List of changes
1. In the legend of Fig. 1, we now comment that the arrows indicate the positive-x directions, which become the directions of right-moving bosons for each q=1,2,3 in the continuum limit.
2. To address the referee’s concerns about the relevant cosine potential, we have rewritten the discussion around Eq. (50).
3. In section 6.4, we have included the energy magnetization correction in the expression for the thermal Hall conductivity, citing new references  and . This correction does not change the conclusion that the thermal Hall response of the gapless chiral spin liquid vanishes by symmetry.
Submission & Refereeing History
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Reports on this Submission
- Cite as: Anonymous, Report on arXiv:1706.02421v2, delivered 2017-12-14, doi: 10.21468/SciPost.Report.294
1- The authors approach the problem from different perspectives (coupled chains and parton mean fields), and find not inconsistent results.
2- The authors provide a detailed account of their calculation.
3- The topic is timely.
4- The approach is in principle a very good one to address questions such as "is it in principle possible to find this or that phase", as is the goal of the paper.
1- The bosonization procedure is still unclear
The authors have responded well to the comments raised in the first round. The changes in the manuscript in my view did increase the understandability of the paper, and I thus recommend the work for publication.
I have one final comment on Eq. (50). The authors state that the argument of the cosine does not commute with itself at different positions. In bosonization, that means that the field cannot order - I hope the authors agree on that.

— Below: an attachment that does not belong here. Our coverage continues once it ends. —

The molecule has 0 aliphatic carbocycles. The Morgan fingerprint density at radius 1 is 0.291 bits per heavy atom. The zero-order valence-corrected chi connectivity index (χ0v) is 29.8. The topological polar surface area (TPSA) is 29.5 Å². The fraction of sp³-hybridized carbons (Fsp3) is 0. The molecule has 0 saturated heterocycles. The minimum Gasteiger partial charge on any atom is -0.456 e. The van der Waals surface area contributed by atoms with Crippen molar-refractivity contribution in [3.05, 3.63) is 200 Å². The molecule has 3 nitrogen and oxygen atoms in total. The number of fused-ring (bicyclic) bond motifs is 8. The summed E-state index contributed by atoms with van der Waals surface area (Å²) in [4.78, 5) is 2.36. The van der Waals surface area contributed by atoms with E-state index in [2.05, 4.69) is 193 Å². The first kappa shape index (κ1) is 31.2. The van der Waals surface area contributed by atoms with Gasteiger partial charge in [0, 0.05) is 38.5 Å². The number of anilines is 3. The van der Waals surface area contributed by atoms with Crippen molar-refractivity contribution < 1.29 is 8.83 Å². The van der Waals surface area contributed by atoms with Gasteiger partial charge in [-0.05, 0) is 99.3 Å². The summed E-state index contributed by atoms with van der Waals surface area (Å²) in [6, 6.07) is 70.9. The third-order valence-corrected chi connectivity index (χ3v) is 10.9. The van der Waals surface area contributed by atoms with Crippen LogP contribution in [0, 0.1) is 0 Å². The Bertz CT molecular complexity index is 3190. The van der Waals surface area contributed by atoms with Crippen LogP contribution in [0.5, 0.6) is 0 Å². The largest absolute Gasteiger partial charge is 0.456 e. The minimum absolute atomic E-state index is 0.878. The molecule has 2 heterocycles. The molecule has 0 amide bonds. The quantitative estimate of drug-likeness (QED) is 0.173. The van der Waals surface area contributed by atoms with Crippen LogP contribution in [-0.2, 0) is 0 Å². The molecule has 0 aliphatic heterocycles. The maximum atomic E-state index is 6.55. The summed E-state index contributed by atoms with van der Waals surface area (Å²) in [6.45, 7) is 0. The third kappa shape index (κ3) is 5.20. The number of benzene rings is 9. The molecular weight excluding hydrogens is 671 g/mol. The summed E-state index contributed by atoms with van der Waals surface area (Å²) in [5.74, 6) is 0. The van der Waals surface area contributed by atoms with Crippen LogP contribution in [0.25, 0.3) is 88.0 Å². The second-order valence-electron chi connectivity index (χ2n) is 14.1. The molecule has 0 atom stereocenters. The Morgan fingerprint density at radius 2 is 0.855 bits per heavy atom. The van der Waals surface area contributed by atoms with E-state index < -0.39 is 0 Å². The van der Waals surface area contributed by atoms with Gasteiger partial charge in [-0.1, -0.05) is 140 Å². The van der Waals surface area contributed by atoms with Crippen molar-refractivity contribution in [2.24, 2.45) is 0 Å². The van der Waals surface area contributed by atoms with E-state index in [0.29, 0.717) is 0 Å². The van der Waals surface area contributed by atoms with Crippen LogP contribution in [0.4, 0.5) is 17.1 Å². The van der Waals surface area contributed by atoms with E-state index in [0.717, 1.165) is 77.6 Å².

The authors then show that the cosine as a whole commutes with itself at different positions and state that "the most plausible scenario" is that the fields are gapped. It is mathematically unclear to me why this "most plausible scenario" is realised, given that the fields themselves cannot be pinned. Is there a way to understand this, or do I have to accept this as, really a guess? In other words, I find the physics plausible, but currently feel like there is a leap of faith from writing down Eq. (50) to saying that the right-moving fields are pinned. Sure, the phase where the right-movers are gapped might be a stable fixed point, but it feels to me like the authors are writing down a Hamiltonian they cannot solve, and then state that there is a stable fixed point, of which they do not show under which conditions the model realises it, and how that is related to the chiral interaction. Is that true?
I thus ask the authors to re-clarify this point.
1- Clear up the commutation of the argument of the cosine in Eq. (50).